Economics at your fingertips  

Supply Side Structural Change

Juan Cordoba

GE, Growth, Math methods from University Library of Munich, Germany

Abstract: The interest rate and the rate of economic growth are often regarded as roughly constant as economies grow. Moreover, the agricultural sector and rural population typically shrink. We show that an otherwise standard growth model that includes a backward and an advanced sector can account for these regularities. The mechanism works as follows: as the economy accumulates capital, labor flows from the backward sector to the advanced one. This migration prevents the usual diminishing marginal returns of capital. As a result, the interest rate and the growth rate of the economy remain constant during the transition to the steady state. The model predicts that developed countries must experience a sudden slowdown in their growth rates once the backward sector fully disappears. Productivity, as measured by the Solow residuals, also must slow down. Cross-country evidence supports these predictions of the model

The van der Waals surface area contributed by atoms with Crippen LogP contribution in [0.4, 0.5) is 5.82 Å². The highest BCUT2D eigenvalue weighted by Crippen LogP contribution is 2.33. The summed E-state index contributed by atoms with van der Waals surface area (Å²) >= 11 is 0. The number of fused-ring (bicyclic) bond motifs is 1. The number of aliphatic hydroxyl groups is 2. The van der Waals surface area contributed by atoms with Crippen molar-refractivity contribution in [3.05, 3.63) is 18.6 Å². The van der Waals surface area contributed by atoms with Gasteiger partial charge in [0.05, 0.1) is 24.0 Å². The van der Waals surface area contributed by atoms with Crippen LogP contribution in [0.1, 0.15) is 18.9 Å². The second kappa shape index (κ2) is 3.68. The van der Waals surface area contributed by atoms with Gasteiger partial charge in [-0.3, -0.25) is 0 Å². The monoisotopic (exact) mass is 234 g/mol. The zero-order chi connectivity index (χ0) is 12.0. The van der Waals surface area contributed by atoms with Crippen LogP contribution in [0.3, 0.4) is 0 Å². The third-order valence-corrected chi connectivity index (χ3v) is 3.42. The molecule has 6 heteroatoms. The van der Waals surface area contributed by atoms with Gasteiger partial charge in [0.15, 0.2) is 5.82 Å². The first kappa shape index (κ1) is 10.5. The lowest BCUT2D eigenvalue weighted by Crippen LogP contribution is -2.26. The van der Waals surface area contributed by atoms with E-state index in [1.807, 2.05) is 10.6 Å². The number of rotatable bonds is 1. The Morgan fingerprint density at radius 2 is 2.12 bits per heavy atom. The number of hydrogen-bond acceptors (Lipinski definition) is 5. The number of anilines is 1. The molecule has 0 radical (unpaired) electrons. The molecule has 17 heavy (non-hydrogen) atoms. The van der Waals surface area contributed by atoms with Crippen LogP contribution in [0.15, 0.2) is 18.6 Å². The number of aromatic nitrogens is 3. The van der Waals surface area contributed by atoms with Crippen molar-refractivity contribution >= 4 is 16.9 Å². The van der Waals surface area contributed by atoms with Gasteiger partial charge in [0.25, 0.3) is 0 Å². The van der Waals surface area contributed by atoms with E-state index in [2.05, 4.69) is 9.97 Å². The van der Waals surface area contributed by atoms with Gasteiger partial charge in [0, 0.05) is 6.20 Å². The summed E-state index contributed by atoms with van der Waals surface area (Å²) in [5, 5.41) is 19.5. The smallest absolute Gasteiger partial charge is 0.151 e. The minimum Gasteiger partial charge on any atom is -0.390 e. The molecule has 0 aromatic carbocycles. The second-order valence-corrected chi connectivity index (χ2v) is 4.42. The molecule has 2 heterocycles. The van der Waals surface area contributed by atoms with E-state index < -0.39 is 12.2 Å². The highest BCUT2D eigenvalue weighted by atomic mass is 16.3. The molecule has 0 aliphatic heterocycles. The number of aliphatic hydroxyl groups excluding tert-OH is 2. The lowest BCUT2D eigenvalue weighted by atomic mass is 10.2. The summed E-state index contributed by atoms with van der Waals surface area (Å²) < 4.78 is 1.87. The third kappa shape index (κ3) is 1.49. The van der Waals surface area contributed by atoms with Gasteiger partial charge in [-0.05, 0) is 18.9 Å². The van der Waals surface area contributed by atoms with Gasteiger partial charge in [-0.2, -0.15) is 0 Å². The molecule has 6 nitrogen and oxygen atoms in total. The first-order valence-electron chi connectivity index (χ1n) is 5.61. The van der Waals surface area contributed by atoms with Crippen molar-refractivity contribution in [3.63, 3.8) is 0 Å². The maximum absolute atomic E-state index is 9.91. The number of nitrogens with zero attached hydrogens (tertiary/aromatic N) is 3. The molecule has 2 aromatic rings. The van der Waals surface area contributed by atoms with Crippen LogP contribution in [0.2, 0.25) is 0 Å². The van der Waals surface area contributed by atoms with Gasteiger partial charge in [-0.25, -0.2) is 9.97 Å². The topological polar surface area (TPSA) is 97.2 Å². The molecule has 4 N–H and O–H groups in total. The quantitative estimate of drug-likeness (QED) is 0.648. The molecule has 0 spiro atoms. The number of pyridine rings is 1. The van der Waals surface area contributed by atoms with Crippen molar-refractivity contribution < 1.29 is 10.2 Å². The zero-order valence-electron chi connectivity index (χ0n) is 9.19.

Keywords: Growth; Structural Change; Urbanization; Choice of Techniques; Productivity Slowdown (search for similar items in EconPapers)
JEL-codes: O14 O15 (search for similar items in EconPapers)
Pages: 38 pages
Date: 2002-11-21
New Economics Papers: this item is included in nep-dev
Note: Type of Document - pdf; pages: 38 ; figures: included
References: View references in EconPapers View complete reference list from CitEc
Citations: Track citations by RSS feed

Downloads: (external link) (application/pdf)

Related works:
Journal Article: Supply Side Structural Change (2013) Downloads
Working Paper: Supply Side Structural Change (2002) Downloads
This item may be available elsewhere in EconPapers: Search for items with the same title.

Export reference: BibTeX RIS (EndNote, ProCite, RefMan) HTML/Text

Persistent link:

Access Statistics for this paper

More papers in GE, Growth, Math methods from University Library of Munich, Germany
Bibliographic data for series maintained by EconWPA ().

Page updated 2020-02-23
Handle: RePEc:wpa:wuwpge:0211002